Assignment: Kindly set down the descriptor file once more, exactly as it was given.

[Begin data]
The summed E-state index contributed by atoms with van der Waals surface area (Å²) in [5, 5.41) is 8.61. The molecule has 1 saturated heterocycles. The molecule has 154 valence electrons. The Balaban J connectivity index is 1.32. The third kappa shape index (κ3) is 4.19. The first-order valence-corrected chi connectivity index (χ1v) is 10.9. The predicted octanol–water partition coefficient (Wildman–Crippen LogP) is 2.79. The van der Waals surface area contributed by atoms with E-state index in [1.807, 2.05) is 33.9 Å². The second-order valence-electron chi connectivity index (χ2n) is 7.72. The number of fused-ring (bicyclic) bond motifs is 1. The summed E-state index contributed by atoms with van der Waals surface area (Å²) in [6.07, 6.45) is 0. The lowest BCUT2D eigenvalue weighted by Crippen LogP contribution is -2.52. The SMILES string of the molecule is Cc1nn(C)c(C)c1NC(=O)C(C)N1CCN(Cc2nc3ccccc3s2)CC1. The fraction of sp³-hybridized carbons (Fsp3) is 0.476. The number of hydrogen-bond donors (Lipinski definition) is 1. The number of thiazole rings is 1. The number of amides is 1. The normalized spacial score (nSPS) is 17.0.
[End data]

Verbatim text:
The summed E-state index contributed by atoms with van der Waals surface area (Å²) in [5, 5.41) is 8.61. The molecule has 1 saturated heterocycles. The molecule has 154 valence electrons. The Balaban J connectivity index is 1.32. The third kappa shape index (κ3) is 4.19. The first-order valence-corrected chi connectivity index (χ1v) is 10.9. The predicted octanol–water partition coefficient (Wildman–Crippen LogP) is 2.79. The van der Waals surface area contributed by atoms with E-state index in [1.807, 2.05) is 33.9 Å². The second-order valence-electron chi connectivity index (χ2n) is 7.72. The number of fused-ring (bicyclic) bond motifs is 1. The summed E-state index contributed by atoms with van der Waals surface area (Å²) in [6.07, 6.45) is 0. The lowest BCUT2D eigenvalue weighted by Crippen LogP contribution is -2.52. The SMILES string of the molecule is Cc1nn(C)c(C)c1NC(=O)C(C)N1CCN(Cc2nc3ccccc3s2)CC1. The fraction of sp³-hybridized carbons (Fsp3) is 0.476. The number of hydrogen-bond donors (Lipinski definition) is 1. The number of thiazole rings is 1. The number of amides is 1. The normalized spacial score (nSPS) is 17.0.